A lady who was present at the observance of the Lord’s Supper, where Ebenezer Erskine was assisting, was much impressed by his discourse. Having been informed who he was, she went next Sabbath to his own place of worship to hear him. But she felt none of those strong impressions she experienced on the former occasion. Wondering at this, she called on Erskine, and stating the case, asked what might be the reason of such a difference in her feelings; he replied, ‘Madam, the reason is this—last Sabbath you went to hear Jesus Christ; but to-day, you have come to hear Ebenezer Erskine.’

Who do we come to church to see?  What do we come to worship?  Who will we follow?   Whose love constrains and animates us?   If the answer is not ‘Jesus’ you might want to take your temperature.   Are you growing lukewarm?   Join us this week as we consider Revelation 3:14-21 and consider the diagnosis and the remedy for lukewarm Christianity.

We meet from 5:00 – 6:30 pm at The Arkansas DreamCenter at 1116 Daisy L Gatson Bates Drive in Little Rock for worship.  Get directions here or contact us for more info.  You can also join us on Facebook Live @RiverCityARP or on YouTube.  For the Order of Service, click here.

Photo by Kane Reinholdtsen on Unsplash

The Open Door

The Open Door

I grew up in a culturally diverse community.    Nowhere was this more evident than at the Belvedere Plaza Theater.   In the age before Netflix and Hulu we caught the latest flicks on the big screen.   At the Belvedere, watching a movie was a true communal experience.   The audience was fully engaged.   We did not merely watch the drama unfold.   We advised, chided, and cheered the characters, especially if the movie was suspenseful.    The Dolby surround-sound was drowned out by cries of “Girl! Don’t you go in there!”  And “don’t you do it.  You know he’s gonna get you.”  Every warning louder and more earnest than the one before.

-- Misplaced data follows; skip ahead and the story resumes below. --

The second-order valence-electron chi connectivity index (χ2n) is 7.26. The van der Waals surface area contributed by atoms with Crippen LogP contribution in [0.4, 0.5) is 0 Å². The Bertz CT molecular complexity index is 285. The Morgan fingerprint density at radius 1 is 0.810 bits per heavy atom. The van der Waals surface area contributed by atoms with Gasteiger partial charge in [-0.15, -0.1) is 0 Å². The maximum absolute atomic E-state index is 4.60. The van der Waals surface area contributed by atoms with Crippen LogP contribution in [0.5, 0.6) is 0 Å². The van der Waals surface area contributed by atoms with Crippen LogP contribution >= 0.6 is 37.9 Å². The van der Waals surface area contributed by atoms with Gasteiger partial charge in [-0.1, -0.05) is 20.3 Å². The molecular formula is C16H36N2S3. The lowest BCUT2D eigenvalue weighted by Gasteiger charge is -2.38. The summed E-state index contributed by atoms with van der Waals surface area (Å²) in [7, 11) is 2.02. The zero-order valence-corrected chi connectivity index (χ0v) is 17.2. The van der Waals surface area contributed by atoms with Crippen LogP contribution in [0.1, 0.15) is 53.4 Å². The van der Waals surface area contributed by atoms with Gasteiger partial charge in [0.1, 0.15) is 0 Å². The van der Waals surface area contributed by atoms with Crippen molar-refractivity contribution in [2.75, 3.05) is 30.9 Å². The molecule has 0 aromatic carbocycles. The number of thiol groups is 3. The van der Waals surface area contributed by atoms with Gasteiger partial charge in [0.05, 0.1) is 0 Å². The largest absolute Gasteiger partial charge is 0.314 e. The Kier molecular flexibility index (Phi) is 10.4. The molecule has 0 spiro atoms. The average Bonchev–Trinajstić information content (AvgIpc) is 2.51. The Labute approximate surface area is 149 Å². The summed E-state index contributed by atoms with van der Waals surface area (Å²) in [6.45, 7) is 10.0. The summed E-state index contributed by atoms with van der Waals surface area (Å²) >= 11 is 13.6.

Hapless teens strolling through abandoned campgrounds were always walking through doors better left alone.   They clearly needed our counsel.  And my little theater community was not shy about warning them, loudly and colorfully, to watch out and keep out.  Everyone knew that an open door led to nothing good. 

We all have a fear of open doors.   Yes, they represent opportunity, but they also represent uncertainty.   Uncertainty about what is ahead of us and uncertainty about what is inside of us.  We never know what is behind the next door.    Or how we will handle it.   But the open doors we often fear the most, are those the Lord opens.  

Though opened by the Lord who loves us through all eternity, who gives us life and works all things for our good, we struggle to shake off the fear that we know more about our happiness than He does.   That it is somehow a divine trap.  He opens a door that no man can shut.  But will we follow Him to it and through it?  

The message to the Church in Philadelphia in Revelation 3 is remarkable.   Christ has no word of condemnation, only commendation for this church.   His message to them is filled with the imagery of the open door.  He is the Lord who holds the keys.  He is the one who opens doors which no one can close and closes those which no man can open.   Philadelphia was founded as a gateway city — not to defend the Greek cities to the west, but to evangelize peoples of the east with Greek life and culture.   And now the Lord has a more important gospel for the Philadelphian Christians to carry.    

He calls them to the open door.  Doors in the Bible often represent new opportunities for ministry, but they also represent the path from life to death and from loneliness into community.   All these things are part of Christ’s call come to and through the door he has opened.  For Christ not only opens the door but, John’s gospel tells us, He is the door – the way, the truth, and the life.    He is the only way for us to come to the Father, find real community, and pursue a life of meaning and purpose. 

He has opened a door which no man can shut.  Are you afraid to go through it?    Join us this week as we examine the message to the Church in Philadelphia from Revelation 3:7-12 and consider the call to follow Christ through the open door.   

We meet from 5:00 – 6:30 pm at The Arkansas DreamCenter at 1116 Daisy L Gatson Bates Drive in Little Rock for worship.  Get directions here or contact us for more info.  You can also join us on Facebook Live @RiverCityARP or on YouTube. For the Order of Service, click here.

Staying Awake

Staying Awake